According to Cariani’s methodology, we can understand how combinatoric emergence might occur in ALife simulations. The key issue is to generate a large number of interactions among the system’s fundamental elements (Cariani’s primitives), which in certain cases will generate emergent phenomena observable through simulation. This would be, for instance, the case of genetic algorithms.

My own installation Digital Babylon from 2005, which used genetic algorithms, can serve here as an example. This piece represented a simple ecosystem with two species and a food element. Once all the rules were set and the simulation run, patterns of behavior appeared in some of the species and the system as a whole. Some of these would be emergent under some descriptions of the phenomena, but not under Cariani’s model.

What would fit his combinatoric emergence, though, were the changes in behavior that appeared after a rather long simulation of one of the prototypes of the piece. In it, one of the species had significantly changed its behavior due to the recombination of the characteristics in its individuals. E.g. they moved in small circles and very close to each other, which significantly differed from their initial behavior. [14]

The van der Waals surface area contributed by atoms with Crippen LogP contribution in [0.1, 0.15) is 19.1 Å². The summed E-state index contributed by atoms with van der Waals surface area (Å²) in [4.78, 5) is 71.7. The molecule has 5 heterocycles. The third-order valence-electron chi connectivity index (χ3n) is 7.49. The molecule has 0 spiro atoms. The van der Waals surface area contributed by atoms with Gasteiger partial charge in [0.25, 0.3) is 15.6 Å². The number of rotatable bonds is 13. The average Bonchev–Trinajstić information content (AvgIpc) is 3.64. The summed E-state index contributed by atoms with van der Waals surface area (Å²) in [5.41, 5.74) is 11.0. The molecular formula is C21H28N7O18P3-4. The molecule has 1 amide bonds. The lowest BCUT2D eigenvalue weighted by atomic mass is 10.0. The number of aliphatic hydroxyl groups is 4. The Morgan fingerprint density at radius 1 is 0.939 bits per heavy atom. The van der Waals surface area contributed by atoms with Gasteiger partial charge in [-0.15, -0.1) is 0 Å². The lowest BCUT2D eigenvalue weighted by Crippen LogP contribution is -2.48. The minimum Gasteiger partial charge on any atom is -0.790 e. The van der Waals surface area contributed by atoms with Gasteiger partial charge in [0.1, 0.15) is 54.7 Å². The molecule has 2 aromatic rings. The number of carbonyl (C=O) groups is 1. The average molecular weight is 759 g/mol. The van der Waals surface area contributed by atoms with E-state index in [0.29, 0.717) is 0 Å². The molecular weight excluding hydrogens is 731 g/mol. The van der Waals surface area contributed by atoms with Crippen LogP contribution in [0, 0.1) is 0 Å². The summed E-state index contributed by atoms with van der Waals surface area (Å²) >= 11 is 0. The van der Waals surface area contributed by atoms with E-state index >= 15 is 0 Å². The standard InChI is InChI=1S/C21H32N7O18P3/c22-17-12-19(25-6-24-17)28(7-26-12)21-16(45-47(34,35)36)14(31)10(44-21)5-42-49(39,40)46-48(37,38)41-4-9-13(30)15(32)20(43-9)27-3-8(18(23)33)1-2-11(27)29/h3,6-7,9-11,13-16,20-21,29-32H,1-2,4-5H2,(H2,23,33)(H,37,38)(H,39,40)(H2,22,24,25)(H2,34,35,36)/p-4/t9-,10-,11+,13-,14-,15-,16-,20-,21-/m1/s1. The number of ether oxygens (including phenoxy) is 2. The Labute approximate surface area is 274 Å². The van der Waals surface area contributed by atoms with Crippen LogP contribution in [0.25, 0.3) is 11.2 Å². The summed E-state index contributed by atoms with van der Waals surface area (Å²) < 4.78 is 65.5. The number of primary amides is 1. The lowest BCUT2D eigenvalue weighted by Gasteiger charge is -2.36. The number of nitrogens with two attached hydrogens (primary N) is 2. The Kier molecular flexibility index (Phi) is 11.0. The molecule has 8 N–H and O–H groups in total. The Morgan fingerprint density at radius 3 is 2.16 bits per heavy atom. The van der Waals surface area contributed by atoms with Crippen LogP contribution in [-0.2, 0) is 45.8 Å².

Much more difficult is to account for creative emergence. The most evident way to do so would be for the device under analysis to evolve new sensors and expand its epistemic capabilities (its abilities to perceive its environment). But this, which has happened in natural systems, is extremely rare in artificial ones.

Another way would be to create autonomous objects capable of evolving new primitives through interaction of the cybernetic devices with humans. If the biological examples are the most clearly emergent, mixed artificial–biological systems should have its possibilities.

Humans beings, from a systemic point of view, can facilitate the creation of novel ideas (adding new primitives to expand their sign state–sets), allowing for creative emergence to occur. And this can be a way to open the closeness of the computer’s formal system: “Human–machine combinations can be open–ended systems that generate new primitives.” [15]

Thus, a door is opened here to the creation of fundamental novelty in the context of interactive art. With Cariani’s methodology, a system can be described in detail and designed so that it allows for the system–interactant relationship to create new primitives and, therefore, newness in the first or in both, by amplifying the possible sign–states.